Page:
OPINION: Pooled testing is an unreliable and inefficient method to prevent the spread of COVID-19


Rowan Garcia

Pooled testing takes place weekly at SCHS, however, the practice wastes resources.

On Aug. 12, 2021, all SCHS students returned to in-person learning for the first time since March of 2020. However, students returned with certain modifications, such as mask mandates, and to prevent the spread of COVID-19, contact tracing and pool testing.

Pool testing is the process of taking nasal swabs from a select group of students and sending all samples to be tested in the same solution. If the solution tests positive for COVID-19, all students tested are immediately given a rapid COVID-19 test. This process is unnecessary, unreliable and a misuse of resources that could be diverted to other services SCUSD is lacking.

Pool testing is a result of a partnership between Concentric, a company that provides the split-pool testing program, and the state of California. The money used in the program could be better put to use by addressing issues existing among Californian schools, such as the lack of an increased budget. According to John Fensterwald, a writer for EdSource, Gov. Gavin Newsom promised a “1.5 percent budget increase for K-12 schools,” which has since been called off. Instead of focusing attention on split-pool testing, money could go toward increasing the school district’s budgets and allowing them to utilize the funds as needed. Pool testing is a political distraction disguised as state funding assistance.

While pool testing may seem like an efficient way to receive results for all participating students, it actively excludes those from less affluent areas. In Santa Clara, for example, students in more affluent areas who are eligible are more likely to be vaccinated and have more opportunities to be conscious of COVID safety, such as at Millikin Elementary School, where caschooldashboard.org reported it is the least socioeconomically disadvantaged school in SCUSD though it has the highest signup rate of the split-pool testing, with a rate of 86.81 percent, per a Sept. 23, 2021 SCUSD slideshow.

If testing is only testing the rates of students more likely to be vaccinated or COVID conscience, testing numbers are supporting a false narrative. Pool testing is not targeting and stopping COVID spread in all schools but instead reinstating the higher success rates of students born to equital privilege. This should not be the case, and students with distinct socioeconomic backgrounds should all have the chance to target the virus’ spread.

Pool testing is also problematic due to its ineffectiveness and potential failure to detect viral RNA. According to Brian Rubin, the Chairman of Pathology at the Cleveland Clinic, COVID-19 tests could become “compromised when adding more samples to a pool” because the more tests added to a solution, the more diluted the solution becomes, making it difficult to detect important COVID-19 RNA. Furthermore, according to the National Academies of Science, Engineering and Medicine, due to the lack of sensitivity in pooled tests, all tests must be “run multiple times to detect and isolate cases,” which is highly ineffective and problematic as it is very possible for the tests to produce false negatives, increasing the likelihood of the prevalence of COVID-19 spread.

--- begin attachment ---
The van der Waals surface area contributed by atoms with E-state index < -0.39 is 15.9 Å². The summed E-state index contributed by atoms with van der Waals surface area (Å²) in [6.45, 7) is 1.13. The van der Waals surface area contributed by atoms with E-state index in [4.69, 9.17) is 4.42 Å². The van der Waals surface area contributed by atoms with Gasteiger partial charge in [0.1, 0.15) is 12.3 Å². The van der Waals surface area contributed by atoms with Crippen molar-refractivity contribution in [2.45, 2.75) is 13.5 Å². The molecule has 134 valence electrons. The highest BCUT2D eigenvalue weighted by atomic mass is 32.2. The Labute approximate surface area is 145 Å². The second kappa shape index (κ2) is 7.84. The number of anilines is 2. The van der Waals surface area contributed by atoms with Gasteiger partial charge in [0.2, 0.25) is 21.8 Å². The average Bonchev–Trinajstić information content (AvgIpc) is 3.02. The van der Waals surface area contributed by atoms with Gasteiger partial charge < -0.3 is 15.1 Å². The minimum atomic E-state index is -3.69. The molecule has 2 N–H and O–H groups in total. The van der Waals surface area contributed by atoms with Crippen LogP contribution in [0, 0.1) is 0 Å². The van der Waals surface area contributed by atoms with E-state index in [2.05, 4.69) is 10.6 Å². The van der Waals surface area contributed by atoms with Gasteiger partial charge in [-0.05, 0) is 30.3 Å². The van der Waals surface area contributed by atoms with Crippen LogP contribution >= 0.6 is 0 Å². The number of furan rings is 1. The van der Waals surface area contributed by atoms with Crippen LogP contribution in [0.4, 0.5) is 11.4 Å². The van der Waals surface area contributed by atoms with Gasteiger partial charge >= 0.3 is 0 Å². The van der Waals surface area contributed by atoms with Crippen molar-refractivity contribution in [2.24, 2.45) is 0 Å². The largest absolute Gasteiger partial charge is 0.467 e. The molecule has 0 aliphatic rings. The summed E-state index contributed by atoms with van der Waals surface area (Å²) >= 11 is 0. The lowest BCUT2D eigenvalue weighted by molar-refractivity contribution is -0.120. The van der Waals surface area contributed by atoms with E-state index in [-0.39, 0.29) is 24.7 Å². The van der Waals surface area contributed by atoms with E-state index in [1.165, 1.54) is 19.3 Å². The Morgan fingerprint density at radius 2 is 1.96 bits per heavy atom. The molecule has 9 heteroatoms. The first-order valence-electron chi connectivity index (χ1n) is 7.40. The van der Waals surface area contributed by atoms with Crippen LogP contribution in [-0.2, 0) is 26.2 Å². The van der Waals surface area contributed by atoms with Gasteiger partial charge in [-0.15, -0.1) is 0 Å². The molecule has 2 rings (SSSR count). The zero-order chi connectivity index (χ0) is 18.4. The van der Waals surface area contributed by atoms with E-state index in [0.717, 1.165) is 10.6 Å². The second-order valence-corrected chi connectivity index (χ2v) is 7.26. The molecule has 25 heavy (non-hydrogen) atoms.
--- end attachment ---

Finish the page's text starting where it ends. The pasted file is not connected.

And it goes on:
One of the most common arguments for split-pool testing is that it is vital for schools to provide testing for students who do not possess the resources to protect themselves from COVID. Instead of split-pool testing, the state should provide underfunded schools with the same opportunities for students and staff to protect themselves from the virus. SCHS provides the resources for students to protect themselves from COVID-19. At frequent locations on campus, there are several ways for students to sanitize their hands whenever closer contact to other students has been made. Moreover, all students are required to wear masks, and in addition to the office, a large number of teachers provide masks for students who need one. Lastly, the school uses contact tracing to target students who might have been exposed to COVID-19, and all students who might have contracted the virus are granted the opportunity to take an immediate rapid point-of-care COVID-19 test, which is where SCUSD should be focusing their attention on, not on split-pool testing.

SCHS’s set COVID-19 prevention practices do not excuse the problematic nature of split-pool COVID testing. In order to help underprivileged students and to save valuable time, SCUSD must abandon the practice of pooled testing and spend time and money to provide more opportunities for students to socially distance and have reliable Chromebooks and internet. Only by doing this, can the school set strong foundations to prevent the spread of COVID-19 and help students succeed academically.